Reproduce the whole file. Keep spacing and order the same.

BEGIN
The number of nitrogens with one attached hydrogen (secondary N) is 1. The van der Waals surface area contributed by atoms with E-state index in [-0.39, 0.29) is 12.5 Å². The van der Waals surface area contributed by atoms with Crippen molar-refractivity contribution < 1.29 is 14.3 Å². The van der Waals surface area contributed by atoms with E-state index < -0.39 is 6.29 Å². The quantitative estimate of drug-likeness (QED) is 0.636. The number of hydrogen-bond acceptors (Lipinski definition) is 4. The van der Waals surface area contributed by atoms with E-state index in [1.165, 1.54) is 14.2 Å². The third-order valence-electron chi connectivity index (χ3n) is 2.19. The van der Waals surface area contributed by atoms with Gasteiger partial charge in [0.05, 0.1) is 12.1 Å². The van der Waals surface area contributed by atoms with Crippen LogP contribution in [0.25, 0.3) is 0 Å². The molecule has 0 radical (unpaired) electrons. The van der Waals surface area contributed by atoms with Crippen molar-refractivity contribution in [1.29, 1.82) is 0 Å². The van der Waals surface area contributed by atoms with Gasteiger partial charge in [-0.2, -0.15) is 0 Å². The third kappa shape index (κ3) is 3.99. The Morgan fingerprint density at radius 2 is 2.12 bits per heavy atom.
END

The number of nitrogens with one attached hydrogen (secondary N) is 1. The van der Waals surface area contributed by atoms with E-state index in [-0.39, 0.29) is 12.5 Å². The van der Waals surface area contributed by atoms with Crippen molar-refractivity contribution < 1.29 is 14.3 Å². The van der Waals surface area contributed by atoms with E-state index < -0.39 is 6.29 Å². The quantitative estimate of drug-likeness (QED) is 0.636. The number of hydrogen-bond acceptors (Lipinski definition) is 4. The van der Waals surface area contributed by atoms with E-state index in [1.165, 1.54) is 14.2 Å². The third-order valence-electron chi connectivity index (χ3n) is 2.19. The van der Waals surface area contributed by atoms with Gasteiger partial charge in [0.05, 0.1) is 12.1 Å². The van der Waals surface area contributed by atoms with Crippen LogP contribution in [0.25, 0.3) is 0 Å². The molecule has 0 radical (unpaired) electrons. The van der Waals surface area contributed by atoms with Crippen molar-refractivity contribution in [1.29, 1.82) is 0 Å². The van der Waals surface area contributed by atoms with Gasteiger partial charge in [-0.2, -0.15) is 0 Å². The third kappa shape index (κ3) is 3.99. The Morgan fingerprint density at radius 2 is 2.12 bits per heavy atom.